And even if Frankston East went for Matt Viney and Labor, would it be enough to avert a fresh election? Some constitutional experts found themselves explaining to disbelieving reporters that the final decision — to accept a Labor minority government, or go to a fresh election — rested with the governor, Sir James Gobbo (a family name nowadays associated more with police misconduct). Would Sir James accept the crossbenchers’ written assurances that they would support Labor? Indeed, would he recognise the support of Craig Ingram, not yet a sworn-in MP? Or would he feel it was safer to reconvene parliament and have the question tested on the floor? If Kennett lost the seemingly inevitable no-confidence vote, might he advise the governor to dissolve parliament and call a fresh election, as per Westminster custom? Would the governor refuse that request and commission Bracks, or might he be tempted to turn back to the people? Just a month ahead of the 1999 national referendum on the republic, the fate of Victoria’s government looked like it might rest on the vagaries of vice-regal discretion.
In the end, of course, there was no last-minute constitutional skulduggery, no fresh election. Labor triumphed in Frankston East, Matt Viney winning a shade under 55 per cent of the two-party vote. The following day, Bracks’s chief aid, Tim Pallas, would fly east to Gippsland and then all the way north to Mildura to collect the signatures of all three independents on a memorandum of understanding to be presented to Gobbo as evidence of Labor’s majority support — evidence Government House would find satisfactory. After a full month of grasping for a political lifeline, Kennett would relent, resigning as premier and as leader of the Liberal Party.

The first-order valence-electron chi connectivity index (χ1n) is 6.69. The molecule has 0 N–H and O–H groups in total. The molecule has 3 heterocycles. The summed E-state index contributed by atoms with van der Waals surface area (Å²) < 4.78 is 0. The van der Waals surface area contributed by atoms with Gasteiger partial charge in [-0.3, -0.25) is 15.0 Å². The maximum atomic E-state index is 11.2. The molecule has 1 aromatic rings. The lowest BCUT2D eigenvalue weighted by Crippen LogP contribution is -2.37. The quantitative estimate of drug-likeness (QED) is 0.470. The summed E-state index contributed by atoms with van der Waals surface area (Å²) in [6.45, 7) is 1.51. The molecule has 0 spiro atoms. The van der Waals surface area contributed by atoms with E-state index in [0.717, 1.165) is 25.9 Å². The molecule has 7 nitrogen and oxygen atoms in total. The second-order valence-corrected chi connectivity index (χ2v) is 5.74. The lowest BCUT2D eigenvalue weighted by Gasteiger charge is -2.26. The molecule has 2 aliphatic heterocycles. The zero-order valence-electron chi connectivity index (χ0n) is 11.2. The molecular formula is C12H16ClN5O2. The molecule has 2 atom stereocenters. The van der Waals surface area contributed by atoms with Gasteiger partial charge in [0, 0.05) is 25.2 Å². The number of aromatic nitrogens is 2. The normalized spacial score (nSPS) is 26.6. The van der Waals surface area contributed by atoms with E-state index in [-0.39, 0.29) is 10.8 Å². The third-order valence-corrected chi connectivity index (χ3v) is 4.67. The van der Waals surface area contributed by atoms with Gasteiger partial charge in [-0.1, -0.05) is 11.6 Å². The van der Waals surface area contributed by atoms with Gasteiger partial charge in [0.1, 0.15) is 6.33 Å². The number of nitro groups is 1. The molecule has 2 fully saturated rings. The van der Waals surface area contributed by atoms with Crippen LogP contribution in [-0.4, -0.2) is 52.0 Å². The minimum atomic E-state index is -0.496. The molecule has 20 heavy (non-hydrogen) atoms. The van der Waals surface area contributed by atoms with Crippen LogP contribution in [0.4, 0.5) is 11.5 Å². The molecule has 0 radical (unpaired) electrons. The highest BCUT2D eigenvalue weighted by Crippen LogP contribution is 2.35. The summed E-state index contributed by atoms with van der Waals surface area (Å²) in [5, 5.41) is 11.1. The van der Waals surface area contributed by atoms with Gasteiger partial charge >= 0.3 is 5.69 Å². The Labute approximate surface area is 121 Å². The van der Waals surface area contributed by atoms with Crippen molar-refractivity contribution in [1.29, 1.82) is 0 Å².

Things very nearly didn’t turn out that way. Perhaps Kennett could have swung a fresh election — and perhaps, knowing how close things were, he could have run a winning campaign. Or, as Russell Savage later suggested, perhaps the Coalition could have retained government if Kennett had resigned the leadership; perhaps a different leader, with a more conciliatory style, could have won those three over.
Tiny quirks of fate — the small group of voters who decided the result in Geelong; one man’s weak heart in Frankston East; a former abalone diver’s interest in the Snowy River; the latitude afforded to a memorandum of understanding by the chap in Government House — turned out to be as important as the large swing in the mood of the electorate. Cunning, skill, good rhetoric, effective fundraising — all these things are vital in politics. But so too, it seems, is good luck. •
Revised: An editor’s error in the date of the Kennett government’s “demise” was corrected on 17 October 2019